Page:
Developments in Upton – Travel and Shops
In Upton to-day, within easy reach of Chester, and with adequate public services, we are apt to forget that it is not so long since travel was difficult, water had to be fetched, and lighting was by lamp or candle light.
In former times to the majority of Upton people this meant going to and from Chester. They walked or went in their own traps or carriages. Then came the horse-bus which a resident remembers as running in 1895. It was a double-decker bus drawn by a pair of horses and the fare was 2d each way. In the Winter time straw was put on the floor of the bus in an attempt to keep passengers' feet warm and dry. The last day of running was a festive affair, the driver being supplied with so many drinks that on arrival at the Market Square he was spread-eagled over the horse's back. However, the Police were lenient and "winked the other eye." This was about 1920. Prior to the buses Mr. Enoch Davies used to drive Upton people to Chester in a cart with planks put across to serve as seats. On Saturday nights the villagers would meet at Mr. Davies' coal yard, at the end of Flag Lane, about 8 p.m. The horses which carted coal in the week was dressed up with clean harness and rosettes and were harnessed to a shandry with a seat on either side and at the back. They called at the Frog to pick up the farmhands and wives and away they went, even if the menfolk did not earn more then 18/- per week.
Then a Mr. Hudson of Whitby ran a converted motor ambulance as a bus via Stoak and Stanney to Upton, stopping at the Urban Stores and then to Chester via the Bache and Liverpool Road. Crosville started a bus service next but the villages remained faithful to Hudson's bus until later it was incorporated with Crosville Motor Services Ltd. which from 1921 has maintained a bus service between Upton andChester. In 1935 a bus service was started from Chester on a circular route via Hoole and Upton. To-day in this age of bustle, travel is by mechanical means - by bus, car and cycle. (88)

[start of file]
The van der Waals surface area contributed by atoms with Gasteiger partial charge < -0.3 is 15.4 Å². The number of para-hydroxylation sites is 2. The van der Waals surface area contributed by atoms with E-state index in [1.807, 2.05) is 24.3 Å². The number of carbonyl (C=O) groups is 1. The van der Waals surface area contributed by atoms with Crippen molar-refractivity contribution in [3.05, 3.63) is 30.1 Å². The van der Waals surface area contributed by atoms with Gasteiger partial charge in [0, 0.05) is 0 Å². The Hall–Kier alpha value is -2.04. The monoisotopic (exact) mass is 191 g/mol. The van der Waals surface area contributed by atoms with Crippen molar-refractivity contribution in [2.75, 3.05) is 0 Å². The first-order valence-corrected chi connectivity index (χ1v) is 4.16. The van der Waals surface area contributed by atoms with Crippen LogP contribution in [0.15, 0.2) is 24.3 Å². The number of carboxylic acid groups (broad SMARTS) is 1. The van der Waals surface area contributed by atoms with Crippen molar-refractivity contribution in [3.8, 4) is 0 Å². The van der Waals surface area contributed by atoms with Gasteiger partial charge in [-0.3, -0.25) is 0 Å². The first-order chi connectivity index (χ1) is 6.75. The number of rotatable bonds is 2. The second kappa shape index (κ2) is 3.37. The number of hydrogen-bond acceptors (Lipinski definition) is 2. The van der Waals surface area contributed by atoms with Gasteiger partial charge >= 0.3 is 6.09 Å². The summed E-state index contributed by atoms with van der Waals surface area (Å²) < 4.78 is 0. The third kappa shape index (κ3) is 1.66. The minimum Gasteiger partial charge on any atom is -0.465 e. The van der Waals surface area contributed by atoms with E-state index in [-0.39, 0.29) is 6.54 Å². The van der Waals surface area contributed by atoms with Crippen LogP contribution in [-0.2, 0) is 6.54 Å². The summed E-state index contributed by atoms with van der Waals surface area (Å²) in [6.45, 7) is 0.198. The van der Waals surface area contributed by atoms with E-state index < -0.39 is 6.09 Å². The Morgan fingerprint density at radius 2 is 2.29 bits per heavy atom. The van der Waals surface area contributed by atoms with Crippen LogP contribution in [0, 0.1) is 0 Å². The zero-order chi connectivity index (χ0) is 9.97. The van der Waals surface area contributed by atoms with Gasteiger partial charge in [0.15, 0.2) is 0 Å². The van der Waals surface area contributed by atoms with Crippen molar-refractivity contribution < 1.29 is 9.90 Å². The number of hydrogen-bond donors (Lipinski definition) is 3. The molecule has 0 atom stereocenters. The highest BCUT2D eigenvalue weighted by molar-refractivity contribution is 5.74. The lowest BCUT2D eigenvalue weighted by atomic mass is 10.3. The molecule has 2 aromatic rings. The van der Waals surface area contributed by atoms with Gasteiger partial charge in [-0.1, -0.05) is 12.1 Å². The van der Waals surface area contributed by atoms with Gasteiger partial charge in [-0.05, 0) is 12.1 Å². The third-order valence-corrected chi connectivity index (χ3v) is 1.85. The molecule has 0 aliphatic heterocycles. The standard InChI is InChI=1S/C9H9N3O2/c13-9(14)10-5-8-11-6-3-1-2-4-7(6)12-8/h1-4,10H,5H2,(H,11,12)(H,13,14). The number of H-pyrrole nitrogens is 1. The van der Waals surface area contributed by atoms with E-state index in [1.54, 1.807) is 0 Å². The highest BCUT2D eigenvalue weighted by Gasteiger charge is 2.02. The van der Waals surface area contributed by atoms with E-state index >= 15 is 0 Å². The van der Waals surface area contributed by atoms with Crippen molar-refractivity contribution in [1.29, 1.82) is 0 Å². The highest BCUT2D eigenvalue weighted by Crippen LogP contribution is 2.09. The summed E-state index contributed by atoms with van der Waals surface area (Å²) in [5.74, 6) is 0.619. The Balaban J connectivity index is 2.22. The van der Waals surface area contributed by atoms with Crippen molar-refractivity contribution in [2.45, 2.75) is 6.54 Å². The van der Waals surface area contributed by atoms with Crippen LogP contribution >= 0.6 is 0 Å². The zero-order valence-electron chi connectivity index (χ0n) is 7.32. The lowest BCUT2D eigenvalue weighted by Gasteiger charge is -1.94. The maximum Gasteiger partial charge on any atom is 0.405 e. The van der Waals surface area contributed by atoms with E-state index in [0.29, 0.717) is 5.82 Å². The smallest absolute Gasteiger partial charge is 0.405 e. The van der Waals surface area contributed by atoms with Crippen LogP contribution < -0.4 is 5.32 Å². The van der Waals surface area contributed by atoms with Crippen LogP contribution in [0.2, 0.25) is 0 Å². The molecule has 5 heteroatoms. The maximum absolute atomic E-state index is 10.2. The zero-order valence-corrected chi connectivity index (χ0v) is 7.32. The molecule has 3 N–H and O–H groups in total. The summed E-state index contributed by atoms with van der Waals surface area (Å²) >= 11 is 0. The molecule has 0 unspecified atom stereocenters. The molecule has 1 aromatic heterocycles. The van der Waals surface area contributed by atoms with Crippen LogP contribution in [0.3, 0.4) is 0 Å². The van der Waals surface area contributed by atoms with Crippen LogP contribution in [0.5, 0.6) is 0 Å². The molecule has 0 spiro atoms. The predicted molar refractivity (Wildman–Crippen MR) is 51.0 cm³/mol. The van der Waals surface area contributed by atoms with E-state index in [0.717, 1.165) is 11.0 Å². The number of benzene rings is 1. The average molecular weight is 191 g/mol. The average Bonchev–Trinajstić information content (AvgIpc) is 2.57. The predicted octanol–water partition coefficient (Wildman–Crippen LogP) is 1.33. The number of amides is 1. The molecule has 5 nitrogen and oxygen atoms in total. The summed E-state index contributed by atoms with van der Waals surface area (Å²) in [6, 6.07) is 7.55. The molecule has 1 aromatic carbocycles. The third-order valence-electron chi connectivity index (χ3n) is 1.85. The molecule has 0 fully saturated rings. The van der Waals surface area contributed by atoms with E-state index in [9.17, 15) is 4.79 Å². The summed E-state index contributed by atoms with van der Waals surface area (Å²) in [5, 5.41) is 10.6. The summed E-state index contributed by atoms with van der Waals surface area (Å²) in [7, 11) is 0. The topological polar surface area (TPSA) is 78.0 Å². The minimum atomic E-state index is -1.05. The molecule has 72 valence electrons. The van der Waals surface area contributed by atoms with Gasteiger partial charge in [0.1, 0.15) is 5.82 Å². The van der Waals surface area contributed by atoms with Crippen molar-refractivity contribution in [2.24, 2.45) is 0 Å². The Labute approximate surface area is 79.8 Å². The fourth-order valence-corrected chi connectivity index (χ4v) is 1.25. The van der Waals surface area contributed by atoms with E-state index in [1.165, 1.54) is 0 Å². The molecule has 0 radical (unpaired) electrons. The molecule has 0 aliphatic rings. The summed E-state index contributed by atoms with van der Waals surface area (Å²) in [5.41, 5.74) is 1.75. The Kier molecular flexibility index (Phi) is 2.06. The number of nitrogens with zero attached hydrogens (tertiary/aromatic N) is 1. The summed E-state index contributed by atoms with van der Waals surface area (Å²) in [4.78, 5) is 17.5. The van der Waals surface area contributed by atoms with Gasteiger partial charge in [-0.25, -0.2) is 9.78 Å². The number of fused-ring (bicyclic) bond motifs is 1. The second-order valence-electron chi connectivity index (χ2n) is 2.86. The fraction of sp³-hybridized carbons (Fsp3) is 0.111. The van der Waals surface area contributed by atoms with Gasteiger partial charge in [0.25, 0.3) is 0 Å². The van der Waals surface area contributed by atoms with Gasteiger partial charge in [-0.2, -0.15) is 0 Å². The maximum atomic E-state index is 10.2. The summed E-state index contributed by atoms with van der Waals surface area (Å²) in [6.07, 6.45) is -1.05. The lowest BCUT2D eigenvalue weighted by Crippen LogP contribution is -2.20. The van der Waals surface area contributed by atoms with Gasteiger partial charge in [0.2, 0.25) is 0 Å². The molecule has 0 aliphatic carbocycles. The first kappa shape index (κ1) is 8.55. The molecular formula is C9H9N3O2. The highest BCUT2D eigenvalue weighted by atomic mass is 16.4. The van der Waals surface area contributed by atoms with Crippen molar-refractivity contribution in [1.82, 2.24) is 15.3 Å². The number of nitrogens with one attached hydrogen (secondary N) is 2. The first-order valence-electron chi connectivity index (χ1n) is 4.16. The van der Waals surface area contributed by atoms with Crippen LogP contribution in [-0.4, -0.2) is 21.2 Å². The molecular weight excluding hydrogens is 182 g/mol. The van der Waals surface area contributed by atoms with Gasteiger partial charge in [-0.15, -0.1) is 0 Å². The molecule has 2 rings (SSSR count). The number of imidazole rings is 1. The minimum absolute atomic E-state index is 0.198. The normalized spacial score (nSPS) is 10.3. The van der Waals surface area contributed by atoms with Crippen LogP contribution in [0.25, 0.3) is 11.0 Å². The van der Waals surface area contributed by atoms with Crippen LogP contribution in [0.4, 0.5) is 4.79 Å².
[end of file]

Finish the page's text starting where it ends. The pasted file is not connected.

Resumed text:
Land was bought from the Egertons for the Chester to Birkenhead railway to be cut through Upton. The railway was opened in September, 1840. The main station is at Chester, though since the beginning of World War II a halt has been opened in Upton.
The small village shop has given place to several and various shops, including one multiple grocery store. They fall into three groups:-
Since the development of the By-Pass Road about 1931 shops have been opened on one side of Long Lane. About the same time a few shops were opened at the Bache, and in 1935 a general grocery shop was built on land formerly known as Further Broad Hey. We are well served for groceries and many necessities of life and, living so near Chester, can obtain our other needs there.
Our Post Office has had three homes. The first was in the old village shop afore-mentioned. Next it was moved to the Newsagent's, which is also known as the Old Post Office. Then the present Post Office was opened on Long Lane in the mid-1930s.